Multigene Testing for Breast Cancer May Be Beneficial

Rosemary Frei, MSc

May 2014, Vol 5, No 4 - Personalized Medicine


Las Vegas, NV—Researchers are making a compelling case for screening women at high risk for breast cancer for more than BRCA mutations. In fact, 4 genetic mutations are well recognized in genetic-based breast cancer, including CDH1, PTEN, STK11, and TP53.

At the 2014 National Consortium of Breast Centers meeting, a team from Ambry Genetics presented their study results, showing that among 4323 women with inherited breast cancer who were tested for gene mutations, more than 50% of those with non-BRCA mutations had no indication they were carrying these mutations. Testing positive for these women can have a direct impact on the medical management.

Overall, 202 (4.7%) women had gene mutations; of these women, 27 (13.4%) had non-BRCA mutations. Although the majority of the women had BRCA1 mutation (44.5%) or BRCA2 (42%), the others were TP53 (9.4%), PTEN (2.5%), CDH1 (1%), and STK11 (0.5%). Of those with non-BRCA mutations, 56% did not meet the clinical criteria that are used to suggest the presence of these mutations.

“A lot of physicians are only ordering BRCA testing, because they only know 1 lab that tests for breast cancer mutations, and that lab only tests for BRCA, or they think the other mutations are so rare they’re not worth testing for,” said Steven Keiles, MS, Director of Clinical Affairs, Ambry Genetics Corporation, Aliso Viejo, CA, who led the study. “But in fact, in many cases it’s beneficial to test for all these genes at once.”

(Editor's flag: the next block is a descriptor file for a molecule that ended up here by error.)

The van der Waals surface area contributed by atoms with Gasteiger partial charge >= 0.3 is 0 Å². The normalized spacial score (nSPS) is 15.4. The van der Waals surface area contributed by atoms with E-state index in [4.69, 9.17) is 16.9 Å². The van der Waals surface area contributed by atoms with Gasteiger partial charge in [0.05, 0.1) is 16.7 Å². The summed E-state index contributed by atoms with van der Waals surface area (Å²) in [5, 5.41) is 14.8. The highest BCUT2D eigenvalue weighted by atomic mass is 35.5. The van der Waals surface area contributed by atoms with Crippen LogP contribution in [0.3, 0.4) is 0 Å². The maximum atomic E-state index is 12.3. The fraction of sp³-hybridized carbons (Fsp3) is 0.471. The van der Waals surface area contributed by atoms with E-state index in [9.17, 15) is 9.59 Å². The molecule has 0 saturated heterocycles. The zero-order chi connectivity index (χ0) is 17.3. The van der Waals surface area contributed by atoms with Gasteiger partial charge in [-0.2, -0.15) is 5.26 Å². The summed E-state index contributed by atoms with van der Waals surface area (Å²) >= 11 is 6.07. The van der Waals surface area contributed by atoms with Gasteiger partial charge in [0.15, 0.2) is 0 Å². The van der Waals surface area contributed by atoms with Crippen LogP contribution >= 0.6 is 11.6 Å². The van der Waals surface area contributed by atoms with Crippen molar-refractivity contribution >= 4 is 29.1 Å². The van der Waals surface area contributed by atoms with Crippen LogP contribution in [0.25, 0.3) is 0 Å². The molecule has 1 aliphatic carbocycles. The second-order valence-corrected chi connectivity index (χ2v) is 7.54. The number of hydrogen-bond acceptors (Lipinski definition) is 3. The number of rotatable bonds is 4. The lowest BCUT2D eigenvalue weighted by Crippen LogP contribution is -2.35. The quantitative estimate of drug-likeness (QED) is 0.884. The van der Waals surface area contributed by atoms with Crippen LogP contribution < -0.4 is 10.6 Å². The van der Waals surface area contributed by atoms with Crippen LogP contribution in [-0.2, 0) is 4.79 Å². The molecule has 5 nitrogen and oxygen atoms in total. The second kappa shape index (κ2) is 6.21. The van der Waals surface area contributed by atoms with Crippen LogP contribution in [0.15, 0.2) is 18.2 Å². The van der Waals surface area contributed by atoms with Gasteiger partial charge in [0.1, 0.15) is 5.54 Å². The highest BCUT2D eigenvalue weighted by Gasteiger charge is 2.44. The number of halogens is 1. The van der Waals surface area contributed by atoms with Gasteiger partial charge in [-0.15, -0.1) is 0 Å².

Mr Keiles also pointed out that the testing criteria have been broadened recently—for example, in 2013, the National Comprehensive Cancer Network (NCCN) increased the range of women who are appropriate for TP53 testing to a maximum of 35 years from the previous 30-year upper age limit.

CDH1 is associated with hereditary diffuse gastric cancer. PTEN is associated with Cowden syndrome, TP53 with Li-Fraumeni syndrome, and STK11 with Peutz-Jeghers syndrome. All of these conditions also confer an elevated risk for breast cancer.

Mr Keiles and his colleagues reviewed the results from 4323 women who underwent genetic testing with the 6-gene panel between June 17, 2013, and January 17, 2014. The investigators also examined the proportion of patients who were found to have a mutation and who did or did not meet the syndrome-based testing criteria defined by the NCCN.

Furthermore, 44% of women who tested positive did not meet clinical criteria for one of the diseases that the mutations are classically associated with. These included women who would not normally routinely be tested for the non-BRCA gene mutations, according to Mr Keiles. “But for these women, it was worth doing the testing, because more than 13% of the women who ended up testing positive were positive for genes other than BRCA1 and BRCA2,” he said, adding that the team has now reviewed the results of approximately 5000 women, and the numbers are similar for this larger group.

Mr Keiles noted that Myriad charges $4000 for BRCA1 and BRCA2 testing, whereas his company’s price is $2200, and $3300 for the 6-gene panel. The BRCAplus panel uses next-generation and Sanger sequencing.